Scaling apps in an App Service Environment

In the Azure App Service there are normally three things you can scale:

  • pricing plan
  • worker size
  • number of instances.

In an ASE there is no need to select or change the pricing plan. In terms of capabilities it is already at a Premium pricing capability level.

With respect to worker sizes, the ASE admin can assign the size of the compute resource to be used for each worker pool. That means you can have Worker Pool 1 with P4 compute resources and Worker Pool 2 with P1 compute resources, if desired. They do not have to be in size order. For details around the sizes and their pricing see the document here Azure App Service Pricing. This leaves the scaling options for web apps and App Service Plans in an App Service Environment to be:

  • worker pool selection
  • number of instances

Changing either item is done through the appropriate UI shown for your ASE hosted App Service Plans.

You can't scale up your ASP beyond the number of available compute resources in the worker pool that your ASP is in. If you need compute resources in that worker pool you need to get your ASE administrator to add them. For information around re-configuring your ASE read the information here: How to Configure an App Service environment. You may also want to take advantage of the ASE autoscale features to add capacity based on schedule or metrics. To get more details on configuring autoscale for the ASE environment itself see How to configure autoscale for an App Service Environment.

You can create multiple app service plans using compute resources from different worker pools, or you can use the same worker pool. For example if you have (10) available compute resources in Worker Pool 1, you can choose to create one app service plan using (6) compute resources, and a second app service plan that uses (4) compute resources.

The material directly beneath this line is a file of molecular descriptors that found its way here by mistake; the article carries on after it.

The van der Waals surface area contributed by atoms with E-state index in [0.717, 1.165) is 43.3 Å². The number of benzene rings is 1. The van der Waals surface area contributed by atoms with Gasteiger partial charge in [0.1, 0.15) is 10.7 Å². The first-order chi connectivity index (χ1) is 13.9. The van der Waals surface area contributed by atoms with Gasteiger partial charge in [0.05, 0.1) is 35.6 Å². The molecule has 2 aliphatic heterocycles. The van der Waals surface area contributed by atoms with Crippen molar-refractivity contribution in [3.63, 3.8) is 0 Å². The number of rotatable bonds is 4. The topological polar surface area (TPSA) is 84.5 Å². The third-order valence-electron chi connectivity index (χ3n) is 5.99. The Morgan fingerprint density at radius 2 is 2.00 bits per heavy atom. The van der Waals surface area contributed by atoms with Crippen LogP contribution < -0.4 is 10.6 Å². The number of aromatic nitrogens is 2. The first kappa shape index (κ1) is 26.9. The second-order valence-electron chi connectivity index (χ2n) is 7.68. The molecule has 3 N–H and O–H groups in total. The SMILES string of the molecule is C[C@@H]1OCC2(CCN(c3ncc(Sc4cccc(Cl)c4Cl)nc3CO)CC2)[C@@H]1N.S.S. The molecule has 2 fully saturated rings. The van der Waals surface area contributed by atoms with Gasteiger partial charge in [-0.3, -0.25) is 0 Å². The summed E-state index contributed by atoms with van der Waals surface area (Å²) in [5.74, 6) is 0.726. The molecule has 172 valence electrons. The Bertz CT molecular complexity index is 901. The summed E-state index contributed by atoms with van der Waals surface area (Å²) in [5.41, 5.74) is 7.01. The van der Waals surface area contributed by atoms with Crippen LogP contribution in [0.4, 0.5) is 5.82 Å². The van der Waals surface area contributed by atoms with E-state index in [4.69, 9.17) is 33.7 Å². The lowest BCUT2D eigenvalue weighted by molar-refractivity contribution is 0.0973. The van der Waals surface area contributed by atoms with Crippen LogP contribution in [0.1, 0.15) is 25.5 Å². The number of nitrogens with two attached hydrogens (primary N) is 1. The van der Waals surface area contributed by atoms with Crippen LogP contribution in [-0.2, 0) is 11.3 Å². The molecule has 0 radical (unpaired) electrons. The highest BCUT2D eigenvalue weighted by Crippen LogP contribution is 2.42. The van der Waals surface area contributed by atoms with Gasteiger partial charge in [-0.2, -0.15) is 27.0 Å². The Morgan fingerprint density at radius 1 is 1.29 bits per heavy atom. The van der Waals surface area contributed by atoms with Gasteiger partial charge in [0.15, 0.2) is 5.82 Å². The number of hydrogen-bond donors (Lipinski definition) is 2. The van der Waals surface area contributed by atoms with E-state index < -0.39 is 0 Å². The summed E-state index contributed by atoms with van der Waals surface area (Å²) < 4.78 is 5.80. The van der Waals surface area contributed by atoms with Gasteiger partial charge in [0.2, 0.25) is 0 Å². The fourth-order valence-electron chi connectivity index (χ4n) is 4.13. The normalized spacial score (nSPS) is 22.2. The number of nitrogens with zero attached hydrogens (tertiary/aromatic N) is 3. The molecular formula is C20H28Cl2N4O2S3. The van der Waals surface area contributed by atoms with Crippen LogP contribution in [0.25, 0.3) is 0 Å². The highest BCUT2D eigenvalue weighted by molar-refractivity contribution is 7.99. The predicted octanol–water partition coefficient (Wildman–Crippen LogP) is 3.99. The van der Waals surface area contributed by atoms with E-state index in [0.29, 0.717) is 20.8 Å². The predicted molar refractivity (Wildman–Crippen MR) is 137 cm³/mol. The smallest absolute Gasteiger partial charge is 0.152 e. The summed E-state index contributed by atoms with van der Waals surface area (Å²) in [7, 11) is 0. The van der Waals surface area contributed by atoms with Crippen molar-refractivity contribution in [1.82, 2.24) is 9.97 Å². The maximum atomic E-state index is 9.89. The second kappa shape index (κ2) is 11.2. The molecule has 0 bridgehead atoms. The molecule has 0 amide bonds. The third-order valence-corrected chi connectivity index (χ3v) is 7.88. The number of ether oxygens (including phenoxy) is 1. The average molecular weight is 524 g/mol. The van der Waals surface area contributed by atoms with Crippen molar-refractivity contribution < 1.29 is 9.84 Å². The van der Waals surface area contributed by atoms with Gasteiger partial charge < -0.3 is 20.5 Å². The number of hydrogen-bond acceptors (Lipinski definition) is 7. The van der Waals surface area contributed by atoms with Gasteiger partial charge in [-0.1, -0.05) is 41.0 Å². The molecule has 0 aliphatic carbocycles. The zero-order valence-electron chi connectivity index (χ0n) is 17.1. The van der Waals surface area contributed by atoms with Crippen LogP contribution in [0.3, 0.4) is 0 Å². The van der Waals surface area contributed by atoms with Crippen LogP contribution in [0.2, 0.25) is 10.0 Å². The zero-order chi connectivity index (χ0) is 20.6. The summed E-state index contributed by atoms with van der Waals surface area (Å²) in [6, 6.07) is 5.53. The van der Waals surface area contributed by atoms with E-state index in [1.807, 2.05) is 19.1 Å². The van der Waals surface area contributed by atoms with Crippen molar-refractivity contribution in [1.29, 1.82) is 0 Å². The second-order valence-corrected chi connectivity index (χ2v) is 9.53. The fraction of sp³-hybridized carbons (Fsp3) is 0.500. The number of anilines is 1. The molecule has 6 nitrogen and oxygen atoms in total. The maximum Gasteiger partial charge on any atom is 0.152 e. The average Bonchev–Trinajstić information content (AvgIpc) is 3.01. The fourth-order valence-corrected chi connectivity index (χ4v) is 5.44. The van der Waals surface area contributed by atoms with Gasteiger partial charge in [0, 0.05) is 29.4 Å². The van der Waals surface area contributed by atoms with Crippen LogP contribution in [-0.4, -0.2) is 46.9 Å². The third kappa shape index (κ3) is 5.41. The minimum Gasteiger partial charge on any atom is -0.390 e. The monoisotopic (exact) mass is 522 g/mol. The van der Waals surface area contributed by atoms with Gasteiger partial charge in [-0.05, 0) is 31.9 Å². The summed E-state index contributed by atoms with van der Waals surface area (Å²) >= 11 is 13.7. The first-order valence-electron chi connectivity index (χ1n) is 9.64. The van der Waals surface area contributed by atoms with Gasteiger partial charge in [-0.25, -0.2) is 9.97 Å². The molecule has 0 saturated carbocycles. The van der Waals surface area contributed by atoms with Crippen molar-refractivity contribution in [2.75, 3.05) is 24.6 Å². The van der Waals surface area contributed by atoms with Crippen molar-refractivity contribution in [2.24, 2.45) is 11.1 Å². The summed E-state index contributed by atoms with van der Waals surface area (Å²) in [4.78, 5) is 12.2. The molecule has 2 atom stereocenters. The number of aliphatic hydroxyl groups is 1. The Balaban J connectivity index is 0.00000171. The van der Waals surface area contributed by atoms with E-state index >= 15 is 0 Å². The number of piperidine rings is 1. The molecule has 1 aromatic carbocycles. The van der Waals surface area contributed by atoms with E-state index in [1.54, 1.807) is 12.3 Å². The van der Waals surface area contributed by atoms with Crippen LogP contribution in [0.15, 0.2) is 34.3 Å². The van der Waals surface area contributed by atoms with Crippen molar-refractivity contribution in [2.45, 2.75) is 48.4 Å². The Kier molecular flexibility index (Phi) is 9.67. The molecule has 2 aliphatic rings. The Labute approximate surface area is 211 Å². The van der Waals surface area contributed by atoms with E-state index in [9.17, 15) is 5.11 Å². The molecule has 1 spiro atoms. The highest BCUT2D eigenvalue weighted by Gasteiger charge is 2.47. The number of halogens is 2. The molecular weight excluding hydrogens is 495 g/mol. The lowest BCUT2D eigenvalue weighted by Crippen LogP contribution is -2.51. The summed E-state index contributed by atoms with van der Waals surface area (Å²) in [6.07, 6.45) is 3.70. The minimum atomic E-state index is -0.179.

Scaling the number of instances

When you first create your web app in an App Service Environment it starts with 1 instance. You can then scale out to additional instances to provide additional compute resources for your app.

If your ASE has enough capacity then this is pretty simple. You go to your App Service Plan that holds the sites you want to scale up and select Scale. This opens the UI where you can manually set the scale for your ASP or configure autoscale rules for your ASP. To manually scale your app simply set Scale by to an instance count that I enter manually. From here either drag the slider to the desired quantity or enter it in the box next to the slider.

The autoscale rules for an ASP in an ASE work the same as they do normally. You can select CPU Percentage under Scale by and create autoscale rules for your ASP based on CPU Percentage or you can create more complex rules using schedule and performance rules. To see more complete details on configuring autoscale use the guide here Scale an app in Azure App Service.

Worker Pool selection

As noted earlier, the worker pool selection is accessed from the ASP UI. Open the blade for the ASP that you want to scale and select worker pool. You will see all of the worker pools which you have configured in your App Service Environment. If you have only one worker pool then you will only see the one pool listed. To change what worker pool your ASP is in, you simply select the worker pool you want your App Service Plan to move to.

Before moving your ASP from one worker pool to another it is important to make sure you will have adequate capacity for your ASP. In the list of worker pools, not only is the worker pool name listed but you can also see how many workers are available in that worker pool. Make sure that there are enough instances available to contain your App Service Plan. If you need more compute resources in the worker pool you wish to move to, then get your ASE administrator to add them.

Note

Moving an ASP from one worker pool will cause cold starts of the apps in that ASP. This can cause requests to run slowly as your app is cold started on the new compute resources. The cold start can be avoided by using the application warm up capability in Azure App Service. The Application Initialization module described in the article also works for cold starts because the initialization process is also invoked when apps are cold started on new compute resources.

Getting started

To get started with App Service Environments, see How To Create An App Service Environment